Last weekend’s by-election results should have led to a comprehensive calibration of policies and advisers or even in Turnbull’s resignation but there is no evidence of the ­former and zero chance of the latter, given the size of the ego that drives him.

    It would now be apparent to anyone that Turnbull is not the prime minister for these times — but if he insists he is and ­remains adamant that he is the saviour he must show the door to those he has been listening to and whose advice he has been following.

    Of course, if he has only been taking his own advice he has no choice but to hand over the reins to someone more ­attuned to reality.

    Turnbull has long ignored the principal concerns of the majority of Australians. Seen through the prism of his own quite sheltered upbringing, the pressures on average ­people seem piddling and he has adopted the fantasies of the elites with his embrace of identity politics, meaningless objectives such as diversity and unaffordable and eco­nomically disastrous goals such as unaffordable renewable energy.

    The slump in the vote for the major parties at last weekend’s by-election made Saturday anything but super.

    The clear message from the punters was that both Turnbull’s conservative brand and Bill Shorten’s thuggish union lickspittle flavour are unappetising. For a solid 15 per cent of the community voting in Queensland, Pauline Hanson’s party was the solution. Sneer at Hanson if you will but the writing is plainly on the wall.

    A successful political leader must have the well-honed ­instincts of a competitive tabloid editor. It was not for nothing that post-Budget front pages used to scream their messages to their hundreds of thousands of readers in type so large it was made from wooden blocks, not lead, and those short sharp messages were ­reduced to “Beer, smokes up!” Readers knew instantly how they would be affected.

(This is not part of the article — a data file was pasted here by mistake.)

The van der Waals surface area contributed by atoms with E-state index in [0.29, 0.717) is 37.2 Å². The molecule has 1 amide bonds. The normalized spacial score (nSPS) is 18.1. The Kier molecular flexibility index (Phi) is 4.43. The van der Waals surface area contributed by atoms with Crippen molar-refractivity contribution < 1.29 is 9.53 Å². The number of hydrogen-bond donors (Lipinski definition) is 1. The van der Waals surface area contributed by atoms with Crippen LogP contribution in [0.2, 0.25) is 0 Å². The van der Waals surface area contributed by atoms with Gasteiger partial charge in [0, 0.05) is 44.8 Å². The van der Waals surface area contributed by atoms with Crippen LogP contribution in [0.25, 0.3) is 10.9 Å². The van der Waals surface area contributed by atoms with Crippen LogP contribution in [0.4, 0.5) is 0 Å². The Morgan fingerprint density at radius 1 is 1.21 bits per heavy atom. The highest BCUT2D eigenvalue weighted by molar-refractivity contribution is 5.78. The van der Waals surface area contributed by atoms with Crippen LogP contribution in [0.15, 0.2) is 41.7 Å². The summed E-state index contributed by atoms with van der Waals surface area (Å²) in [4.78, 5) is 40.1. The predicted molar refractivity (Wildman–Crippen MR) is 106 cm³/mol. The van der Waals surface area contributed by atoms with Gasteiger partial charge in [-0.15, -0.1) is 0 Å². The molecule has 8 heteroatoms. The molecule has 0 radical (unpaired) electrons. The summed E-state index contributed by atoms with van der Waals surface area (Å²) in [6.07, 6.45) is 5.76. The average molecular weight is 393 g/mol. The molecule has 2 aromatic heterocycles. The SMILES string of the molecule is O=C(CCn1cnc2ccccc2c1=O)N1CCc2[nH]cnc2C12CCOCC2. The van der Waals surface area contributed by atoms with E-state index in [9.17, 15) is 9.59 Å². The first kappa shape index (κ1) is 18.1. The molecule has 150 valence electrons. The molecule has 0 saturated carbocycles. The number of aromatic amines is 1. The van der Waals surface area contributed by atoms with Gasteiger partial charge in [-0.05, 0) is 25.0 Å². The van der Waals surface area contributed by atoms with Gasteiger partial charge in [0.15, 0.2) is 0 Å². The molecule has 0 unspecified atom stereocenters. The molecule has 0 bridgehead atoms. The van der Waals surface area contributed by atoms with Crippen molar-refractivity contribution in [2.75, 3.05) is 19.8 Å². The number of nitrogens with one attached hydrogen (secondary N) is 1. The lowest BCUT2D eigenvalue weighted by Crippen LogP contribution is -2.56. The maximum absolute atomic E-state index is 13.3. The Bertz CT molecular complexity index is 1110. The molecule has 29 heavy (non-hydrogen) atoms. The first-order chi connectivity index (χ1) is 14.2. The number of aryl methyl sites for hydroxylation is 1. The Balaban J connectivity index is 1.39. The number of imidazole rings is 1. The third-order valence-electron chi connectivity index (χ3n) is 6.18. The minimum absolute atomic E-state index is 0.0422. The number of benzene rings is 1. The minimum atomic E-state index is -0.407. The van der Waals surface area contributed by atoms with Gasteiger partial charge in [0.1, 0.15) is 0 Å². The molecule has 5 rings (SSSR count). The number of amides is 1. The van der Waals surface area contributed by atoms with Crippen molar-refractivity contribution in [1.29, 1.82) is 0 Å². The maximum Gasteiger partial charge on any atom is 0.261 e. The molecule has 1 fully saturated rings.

Any editor who suffered a circulation decline equivalent to the Liberals’ running Newspoll slump under Turnbull would be looking for another job.

    Being popular is not a bad thing, though populists are denigrated by the insular coterie of advisers both leaders have encouraged. Funnily, strong leaders can retain their popularity when they do the right thing by the electorate. Weak leaders remain weak no matter how much they pander to the people.

    Cost of living is one of the greatest worries for average Australians today and the price of electricity is one of the key drivers — neither the Turnbull coalition or Shorten’s Labor are within a bull’s roar of addressing this issue.

    The government’s handling of energy has been utterly disastrous. Not only has it lied but it has stupidly produced model after model to demonstrate the direction it wishes prices to go and each model had produced a different outcome — the end result being that the government has only reinforced the popular view that such modelling is unbelievable, a worthless waste of time and money (taxpayers’ money).

    I’ve spent the past week reviewing petroleum production in Brunei and neighbouring Borneo. In these countries, the pump price for petrol is about 53c a litre and 84c a litre. Power is affordable and makes electricity cheap enough to keep the airconditioning running and industry (and living) feasible and comfortable.

    Pensioners in Australia can’t afford to keep their homes heated and some are suffering fatally because their charges are inflated by the cost of subsidies to unreliable ­renewables, particularly solar and wind power.

    The new National Energy Guarantee modelling is just so much humbug. Why would anyone swallow the nonsense that power bills will be reduced by $500-per-year in the future when, last month, the same modellers predicted there would be a $400 reduction?

    What will Canberra try to sell tomorrow? A $1000 ­reduction?

    Labor is so much worse that it’s not worth calculating how much faster they could destroy the economy.

    Compare what we are permitting out politicians to do to our economy with the triumph that Donald Trump’s presidency and his energy dominance policy is achieving in the US. Well, actually, there is no comparison.